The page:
USS Heyliger

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United States
Laid down: 27 April 1944
Launched: 6 August 1944
Commissioned: 24 March 1945
Decommissioned: 20 June 1946
In service: 28 March 1951
Out of service: 2 January 1958
Struck: 1 May 1966
Fate: sunk as target in 1969
General characteristics
Displacement: 1,350/1,745 tons
Length: 306 ft (93 m) (oa)
Beam: 36 ft 10 in (11.23 m)
Draught: 13 ft 4 in (4.06 m) (max)
Propulsion: 2 boilers, 2 geared turbine engines, 12,000 shp, 2 screws
Speed: 24 knots
Range: 6,000 nm @ 12 knots
Complement: 14 officers, 201 enlisted
Armament: 2-5 in (130 mm), 4 (2×2) 40 mmAA, 10-20 mm AA, 3-21 inch (533 mm) TT, 1 Hedgehog, 8 DCT's, 2 DC tracks

USS Heyliger (DE-510) was a John C. Butler-class destroyer escort acquired by the U.S. Navy during World War II. The primary purpose of the destroyer escort was to escort and protect ships in convoy, in addition to other tasks as assigned, such as patrol or radar picket.

Heyliger (DE-510) was named in honor of George Heyliger who was awarded the Navy Cross for his brave actions during an overwhelming attack by the enemy on Guadalcanal.

She was launched 6 August 1944 by the Federal Shipbuilding & Drydock Co., Kearny, New Jersey; sponsored by Mrs. Augusta Foss, mother of Private First Class Heyliger; and commissioned at New York 24 March 1945, Lt. Comdr. Arthur F. Chace, Jr., USNR, in command.

World War II Pacific Theatre operations[edit]

After shakedown in the Caribbean, Heyliger sailed from Norfolk, Virginia, for the Pacific Ocean 25 May, reaching Pearl Harbor via the Panama Canal and San Diego, California, 19 June. The new destroyer-escort spent 6 weeks at Pearl for various training exercises and then departed for Guam 14 August, the day before Japan agreed to unconditional surrender.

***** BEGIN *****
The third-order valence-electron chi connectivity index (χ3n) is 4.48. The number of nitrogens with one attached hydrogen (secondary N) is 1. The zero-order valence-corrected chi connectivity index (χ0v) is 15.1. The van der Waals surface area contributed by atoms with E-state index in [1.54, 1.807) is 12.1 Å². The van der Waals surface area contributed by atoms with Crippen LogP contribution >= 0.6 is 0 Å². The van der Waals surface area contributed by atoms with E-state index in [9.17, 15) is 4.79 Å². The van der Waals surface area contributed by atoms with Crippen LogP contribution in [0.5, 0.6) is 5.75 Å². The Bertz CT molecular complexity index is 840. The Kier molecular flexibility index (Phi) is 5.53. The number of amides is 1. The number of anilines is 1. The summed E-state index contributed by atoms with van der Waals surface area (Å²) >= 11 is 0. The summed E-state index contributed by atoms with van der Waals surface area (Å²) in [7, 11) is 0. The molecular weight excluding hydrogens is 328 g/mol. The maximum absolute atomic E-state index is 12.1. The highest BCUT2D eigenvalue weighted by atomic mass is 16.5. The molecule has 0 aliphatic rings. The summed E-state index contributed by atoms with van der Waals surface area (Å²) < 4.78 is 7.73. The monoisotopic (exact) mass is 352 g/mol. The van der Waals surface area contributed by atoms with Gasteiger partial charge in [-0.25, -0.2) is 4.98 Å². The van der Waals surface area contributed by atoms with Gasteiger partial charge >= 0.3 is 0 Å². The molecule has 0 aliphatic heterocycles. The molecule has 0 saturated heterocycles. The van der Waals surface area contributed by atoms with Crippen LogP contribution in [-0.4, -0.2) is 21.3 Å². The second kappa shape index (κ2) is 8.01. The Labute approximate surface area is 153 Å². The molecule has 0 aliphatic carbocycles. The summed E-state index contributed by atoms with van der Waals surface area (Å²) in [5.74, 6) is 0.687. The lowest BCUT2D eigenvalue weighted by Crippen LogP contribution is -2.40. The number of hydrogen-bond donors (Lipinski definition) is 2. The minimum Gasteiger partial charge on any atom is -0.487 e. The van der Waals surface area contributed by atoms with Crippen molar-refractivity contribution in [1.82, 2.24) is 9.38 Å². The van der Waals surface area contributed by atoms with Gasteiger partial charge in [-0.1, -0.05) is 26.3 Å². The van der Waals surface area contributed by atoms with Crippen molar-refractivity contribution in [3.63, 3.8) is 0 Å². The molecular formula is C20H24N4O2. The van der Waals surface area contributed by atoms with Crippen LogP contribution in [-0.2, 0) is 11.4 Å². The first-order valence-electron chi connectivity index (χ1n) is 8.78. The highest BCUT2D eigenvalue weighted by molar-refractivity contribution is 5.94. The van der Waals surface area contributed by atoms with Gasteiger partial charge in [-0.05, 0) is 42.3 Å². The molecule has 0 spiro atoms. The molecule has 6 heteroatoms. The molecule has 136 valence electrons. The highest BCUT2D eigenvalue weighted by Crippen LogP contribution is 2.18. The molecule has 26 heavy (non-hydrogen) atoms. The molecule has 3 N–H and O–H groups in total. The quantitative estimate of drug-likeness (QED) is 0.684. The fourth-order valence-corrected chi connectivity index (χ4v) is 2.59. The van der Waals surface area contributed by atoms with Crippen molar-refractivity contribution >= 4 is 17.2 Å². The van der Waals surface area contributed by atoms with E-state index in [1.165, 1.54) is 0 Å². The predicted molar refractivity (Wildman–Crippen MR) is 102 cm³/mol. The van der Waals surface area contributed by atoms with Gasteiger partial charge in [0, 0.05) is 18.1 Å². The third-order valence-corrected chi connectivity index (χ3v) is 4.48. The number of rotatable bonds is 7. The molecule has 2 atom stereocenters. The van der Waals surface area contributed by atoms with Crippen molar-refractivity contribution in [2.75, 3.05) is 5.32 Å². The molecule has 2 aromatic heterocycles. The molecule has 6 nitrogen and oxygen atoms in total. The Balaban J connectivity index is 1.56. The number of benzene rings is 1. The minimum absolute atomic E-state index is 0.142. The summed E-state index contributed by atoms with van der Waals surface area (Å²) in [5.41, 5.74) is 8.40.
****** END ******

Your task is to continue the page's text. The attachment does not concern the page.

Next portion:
End-of-war operations[edit]

Heyliger reached Guam 30 August and then continued on to Rota Island in the Marianas, where. Colonel H. H. Stent, USMC, accepted the surrender of the Japanese garrison 2 September. From 19 September to 21 October Heyliger searched through the Carolines to find Allied survivors and Japanese soldiers, as well as examining conditions in the islands. After a stint of patrol and air-sea rescue operations, Heyliger returned to the States 22 January 1946 and decommissioned at Green Cove Springs, Florida, 20 June.

Reactivation during Korean War[edit]

Heyliger recommissioned at Green Cove Springs 28 March 1951 and reported to her new home port, Brooklyn, New York. From there she participated in tactical exercises and fleet maneuvers along the American coast and in Caribbean waters. Antisubmarine work, her main mission, took Heyliger to European waters 13 June-10 July 1953 and again 17 June-15 July 1955. During my time as the Disbursing Clerk on Heyliger, her duty was to provide opportunity for Navy reservists to perform their required active duty for training in a sea-going environment. She went out-bound for 2 weeks, spent a week-end visiting a port (often Caribbean, sometimes Canada) and returned to Brooklyn the next week. The crew was 5 officers and about 100 enlisted with anywhere from 20 to 40 or so reservists along on the cruise. The June–July cruise permitted reservists the opportunity to meet their requirements for two fiscal years with one cruise. There was also a 6-week refresher training cruise operating mostly out of Guantanamo Bay for just the regular crew. There were five other DEs doing the same thing out of Brooklyn including Osberg, Kyne and Allen. More of the same operations were carried out from other ports.

Final decommissioning[edit]

She decommissioned and was placed in reserve at Bayonne, New Jersey, 2 January 1958 and later transferred to Philadelphia, Pennsylvania. Heyliger was struck from the Navy List 1 May 1966 and sunk as a target in 1969 by the Atlantic Fleet.

See also[edit]


This article incorporates text from the public domain Dictionary of American Naval Fighting Ships. The entry can be found here.

External links[edit]